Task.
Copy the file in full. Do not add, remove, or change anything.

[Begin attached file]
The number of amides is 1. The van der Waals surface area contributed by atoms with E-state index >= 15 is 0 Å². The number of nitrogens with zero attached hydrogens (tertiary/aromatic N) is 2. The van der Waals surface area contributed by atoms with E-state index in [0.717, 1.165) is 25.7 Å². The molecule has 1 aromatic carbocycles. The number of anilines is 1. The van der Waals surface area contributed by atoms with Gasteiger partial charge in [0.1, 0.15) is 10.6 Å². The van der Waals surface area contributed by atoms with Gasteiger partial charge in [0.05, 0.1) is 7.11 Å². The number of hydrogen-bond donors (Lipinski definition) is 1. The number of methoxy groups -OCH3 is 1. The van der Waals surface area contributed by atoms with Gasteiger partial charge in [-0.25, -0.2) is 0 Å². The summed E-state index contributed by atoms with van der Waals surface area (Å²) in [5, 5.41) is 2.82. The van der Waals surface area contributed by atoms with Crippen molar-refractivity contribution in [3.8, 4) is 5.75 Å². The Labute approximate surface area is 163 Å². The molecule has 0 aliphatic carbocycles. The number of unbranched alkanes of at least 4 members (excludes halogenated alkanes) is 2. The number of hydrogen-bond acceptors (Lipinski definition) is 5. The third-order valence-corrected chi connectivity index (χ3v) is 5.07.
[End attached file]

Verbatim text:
The number of amides is 1. The van der Waals surface area contributed by atoms with E-state index >= 15 is 0 Å². The number of nitrogens with zero attached hydrogens (tertiary/aromatic N) is 2. The van der Waals surface area contributed by atoms with E-state index in [0.717, 1.165) is 25.7 Å². The molecule has 1 aromatic carbocycles. The number of anilines is 1. The van der Waals surface area contributed by atoms with Gasteiger partial charge in [0.1, 0.15) is 10.6 Å². The van der Waals surface area contributed by atoms with Gasteiger partial charge in [0.05, 0.1) is 7.11 Å². The number of hydrogen-bond donors (Lipinski definition) is 1. The number of methoxy groups -OCH3 is 1. The van der Waals surface area contributed by atoms with Gasteiger partial charge in [-0.25, -0.2) is 0 Å². The summed E-state index contributed by atoms with van der Waals surface area (Å²) in [5, 5.41) is 2.82. The van der Waals surface area contributed by atoms with Crippen molar-refractivity contribution in [3.8, 4) is 5.75 Å². The Labute approximate surface area is 163 Å². The molecule has 0 aliphatic carbocycles. The number of unbranched alkanes of at least 4 members (excludes halogenated alkanes) is 2. The number of hydrogen-bond acceptors (Lipinski definition) is 5. The third-order valence-corrected chi connectivity index (χ3v) is 5.07.